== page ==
Safe and Sound

Illinois-Service Federal Savings and Loan Association

2
Star Rating
Illinois-Service Federal Savings and Loan Association is a Chicago, IL-based, FDIC-insured bank founded in 1934. As of December 31, 2017, the bank held equity of $13.3 million on assets of $133.1 million.

U.S. bank customers have $119.8 million on deposit at 2 offices in IL run by 21 full-time employees. With that footprint, the bank currently holds loans and leases worth $62.2 million, including $61.7 million worth of real estate loans.

Overall, Bankrate believes that, as of December 31, 2017, Illinois-Service Federal Savings and Loan Association exhibited a below-average condition, earning 2 out of 5 stars for safety and soundness. Keep reading for an analysis of how the bank fared on the three important criteria Bankrate used to score American banks.

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SAFE AND SOUND?

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THE INSTITUTION'S SCORE

Capital Score

When it comes to measuring an a bank's financial fortitude, capital is valuable. It acts as a bulwark against losses and affords protection for accountholders during periods of economic instability for the bank. From a safety and soundness perspective, the higher the capital, the better.

Illinois-Service Federal Savings and Loan Association scored below the national average of 13.13 on our test to measure the adequacy of a bank's capital, racking up 10 out of a possible 30 points.

A bank's Tier 1 capital ratio is an essential measure of this buffer. Illinois-Service Federal Savings and Loan Association's Tier 1 capital ratio was 18.59 percent, higher than the 6 percent level regulators consider adequate, but less than the national average of 25.65 percent. A higher capital ratio suggests the bank will be better able to weather economic downturns.

Overall, Illinois-Service Federal Savings and Loan Association held equity amounting to 9.99 percent of its assets, which was lower than the national average of 12.03 percent.

Asset Quality Score

This test's purpose is to estimate how the bank's loan loss reserves and overall capitalization could be affected by problem assets, such as unpaid loans.

A bank with extensive holdings of these kinds of assets may eventually have to use capital to absorb losses, cutting down on its equity cushion. Many of those assets are also likely to be in non-accrual status and no longer earning money, resulting in lower earnings and potentially more risk of a future failure.

On Bankrate's test of asset quality, Illinois-Service Federal Savings and Loan Association scored 32 out of a possible 40 points, coming in below the national average of 37.49 points.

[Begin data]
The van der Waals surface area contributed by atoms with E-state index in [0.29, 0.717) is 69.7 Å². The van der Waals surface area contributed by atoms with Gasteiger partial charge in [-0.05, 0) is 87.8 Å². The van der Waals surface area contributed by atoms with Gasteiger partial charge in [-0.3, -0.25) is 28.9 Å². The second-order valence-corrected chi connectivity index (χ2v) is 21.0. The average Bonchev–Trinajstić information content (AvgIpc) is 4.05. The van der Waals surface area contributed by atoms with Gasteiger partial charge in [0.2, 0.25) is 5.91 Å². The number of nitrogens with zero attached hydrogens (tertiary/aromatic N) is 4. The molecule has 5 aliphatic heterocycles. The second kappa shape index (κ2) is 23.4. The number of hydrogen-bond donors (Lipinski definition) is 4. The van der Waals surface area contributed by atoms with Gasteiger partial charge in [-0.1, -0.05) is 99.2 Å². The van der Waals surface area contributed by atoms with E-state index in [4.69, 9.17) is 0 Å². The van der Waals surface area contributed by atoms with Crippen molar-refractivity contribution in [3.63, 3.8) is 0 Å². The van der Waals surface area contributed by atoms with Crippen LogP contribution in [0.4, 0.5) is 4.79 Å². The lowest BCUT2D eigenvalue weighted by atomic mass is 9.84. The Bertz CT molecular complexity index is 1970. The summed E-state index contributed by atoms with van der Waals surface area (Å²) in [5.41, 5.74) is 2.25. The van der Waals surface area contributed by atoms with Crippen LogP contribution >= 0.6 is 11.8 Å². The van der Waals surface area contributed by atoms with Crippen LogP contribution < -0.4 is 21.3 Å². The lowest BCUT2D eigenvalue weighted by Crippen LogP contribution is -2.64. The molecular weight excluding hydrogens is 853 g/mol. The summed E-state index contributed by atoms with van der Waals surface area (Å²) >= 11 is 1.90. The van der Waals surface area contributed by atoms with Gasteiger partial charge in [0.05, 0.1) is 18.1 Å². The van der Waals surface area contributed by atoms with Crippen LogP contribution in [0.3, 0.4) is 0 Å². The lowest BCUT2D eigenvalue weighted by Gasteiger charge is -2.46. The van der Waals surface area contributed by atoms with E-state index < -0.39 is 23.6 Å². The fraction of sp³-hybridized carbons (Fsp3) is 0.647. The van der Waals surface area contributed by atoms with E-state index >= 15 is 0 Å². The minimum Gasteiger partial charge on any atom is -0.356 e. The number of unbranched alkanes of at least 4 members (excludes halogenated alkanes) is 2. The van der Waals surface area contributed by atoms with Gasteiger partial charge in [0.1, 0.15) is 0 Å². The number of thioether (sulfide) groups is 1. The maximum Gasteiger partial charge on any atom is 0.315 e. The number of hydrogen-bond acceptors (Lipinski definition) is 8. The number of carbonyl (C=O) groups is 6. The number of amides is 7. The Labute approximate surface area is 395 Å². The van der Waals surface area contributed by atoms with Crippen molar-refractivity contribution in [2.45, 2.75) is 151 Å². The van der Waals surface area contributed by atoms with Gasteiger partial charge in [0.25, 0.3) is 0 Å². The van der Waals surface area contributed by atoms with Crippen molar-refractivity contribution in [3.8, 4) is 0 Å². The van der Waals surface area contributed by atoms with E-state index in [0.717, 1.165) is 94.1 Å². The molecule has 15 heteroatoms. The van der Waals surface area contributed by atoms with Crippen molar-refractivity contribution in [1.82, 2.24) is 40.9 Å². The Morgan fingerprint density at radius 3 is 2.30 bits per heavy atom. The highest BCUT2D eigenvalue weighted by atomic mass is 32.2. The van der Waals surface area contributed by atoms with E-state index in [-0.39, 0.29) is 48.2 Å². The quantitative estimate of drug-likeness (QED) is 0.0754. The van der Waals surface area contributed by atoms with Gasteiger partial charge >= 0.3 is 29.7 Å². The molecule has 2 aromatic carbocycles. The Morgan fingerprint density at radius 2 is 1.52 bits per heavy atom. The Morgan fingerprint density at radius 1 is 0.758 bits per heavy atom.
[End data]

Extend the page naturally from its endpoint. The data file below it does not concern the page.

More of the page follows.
The percentage of problem assets a bank holds compared to its total assets is a widely used indicator of asset quality.As of December 31, 2017, 3.54 percent of Illinois-Service Federal Savings and Loan Association's loans were noncurrent -- in other words, they were more than 90 days past due or were in non-accrual status. That's above the national average of 1.01 percent.

Banks keep a reserve to handle troubled assets known as an "allowance for loan and lease losses." Comparing the size of that reserve to the total amount of problem loans can be a useful indicator when evaluating a bank's ability to manage problem assets. Unfortunately, the FDIC did not provide information on Illinois-Service Federal Savings and Loan Association's loan loss allowance in its most recent filings.

Earnings score

A bank's ability to earn money has an effect on its safety and soundness. A bank can retain its earnings, boosting its capital cushion, or use them to address problematic loans, likely making the bank more resilient in tough times. Banks that are losing money, however, have less ability to do those things.

Illinois-Service Federal Savings and Loan Association scored 2 out of a possible 30 on Bankrate's test of earnings, lower than the national average of 15.12.

One key way to measure a bank's earnings is return on equity, or net income (profit, essentially) divided by total equity. Illinois-Service Federal Savings and Loan Association's most recent annualized quarterly return on equity was 0.10 percent, below the national average of 8.10 percent.

For the twelve months ended December 31, 2017, the bank earned net income of $11,000 on total equity of $13.3 million. The bank had an annualized return on average assets, or ROA, of 0.01 percent, below the 1 percent deemed satisfactory in accordance with industry standards and below the average for U.S. banks of 1.00 percent.

WHAT IS SAFE & SOUND?

Bankrate.com's Safe & Sound Ratings provide a star rating system to evaluate the current financial status of financial institutions. The information gathered about banks, credit unions and thrifts is updated as set forth in the Terms of Use of Safe & Sound Ratings and Reports. The Safe & Sound Ratings information is grouped by categories of banks, thrifts and credit unions.

Scoring methodology

Bankrate.com evaluates the financial condition of institutions and assigns a one- to five-star rating for each with five stars representing the highest rating. Institutions with satisfactory performance will generally receive a rating of three or more stars. The majority of institutions fall into the three- to four-star range. An institution with an "NR" rating may be too new to rate or may have limited the publicly available information in their regulatory filings. The "NR" is not an indication of financial strength or weakness. The Safe & Sound rating is believed to be reliable, but the information is not guaranteed. In addition, events since the information was collected may have altered the institution's financial condition.